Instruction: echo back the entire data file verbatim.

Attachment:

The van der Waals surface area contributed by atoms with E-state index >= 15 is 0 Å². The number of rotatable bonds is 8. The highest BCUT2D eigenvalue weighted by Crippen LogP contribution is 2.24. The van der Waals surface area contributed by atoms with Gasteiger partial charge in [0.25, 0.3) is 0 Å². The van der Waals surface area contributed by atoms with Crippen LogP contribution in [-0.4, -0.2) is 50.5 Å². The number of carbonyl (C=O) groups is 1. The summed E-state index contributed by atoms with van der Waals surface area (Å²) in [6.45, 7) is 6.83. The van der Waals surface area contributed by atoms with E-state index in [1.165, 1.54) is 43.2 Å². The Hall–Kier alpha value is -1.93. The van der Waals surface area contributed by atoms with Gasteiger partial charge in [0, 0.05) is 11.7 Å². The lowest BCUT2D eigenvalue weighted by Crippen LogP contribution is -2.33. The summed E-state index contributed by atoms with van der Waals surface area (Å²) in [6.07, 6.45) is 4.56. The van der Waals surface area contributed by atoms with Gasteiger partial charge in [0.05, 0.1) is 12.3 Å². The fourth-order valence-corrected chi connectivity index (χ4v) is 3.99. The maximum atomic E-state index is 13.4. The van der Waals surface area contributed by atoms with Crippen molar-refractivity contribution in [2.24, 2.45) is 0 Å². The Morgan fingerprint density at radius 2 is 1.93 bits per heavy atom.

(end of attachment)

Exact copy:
The van der Waals surface area contributed by atoms with E-state index >= 15 is 0 Å². The number of rotatable bonds is 8. The highest BCUT2D eigenvalue weighted by Crippen LogP contribution is 2.24. The van der Waals surface area contributed by atoms with Gasteiger partial charge in [0.25, 0.3) is 0 Å². The van der Waals surface area contributed by atoms with Crippen LogP contribution in [-0.4, -0.2) is 50.5 Å². The number of carbonyl (C=O) groups is 1. The summed E-state index contributed by atoms with van der Waals surface area (Å²) in [6.45, 7) is 6.83. The van der Waals surface area contributed by atoms with E-state index in [1.165, 1.54) is 43.2 Å². The Hall–Kier alpha value is -1.93. The van der Waals surface area contributed by atoms with Gasteiger partial charge in [0, 0.05) is 11.7 Å². The lowest BCUT2D eigenvalue weighted by Crippen LogP contribution is -2.33. The summed E-state index contributed by atoms with van der Waals surface area (Å²) in [6.07, 6.45) is 4.56. The van der Waals surface area contributed by atoms with Gasteiger partial charge in [0.05, 0.1) is 12.3 Å². The fourth-order valence-corrected chi connectivity index (χ4v) is 3.99. The maximum atomic E-state index is 13.4. The van der Waals surface area contributed by atoms with Crippen molar-refractivity contribution in [2.24, 2.45) is 0 Å². The Morgan fingerprint density at radius 2 is 1.93 bits per heavy atom.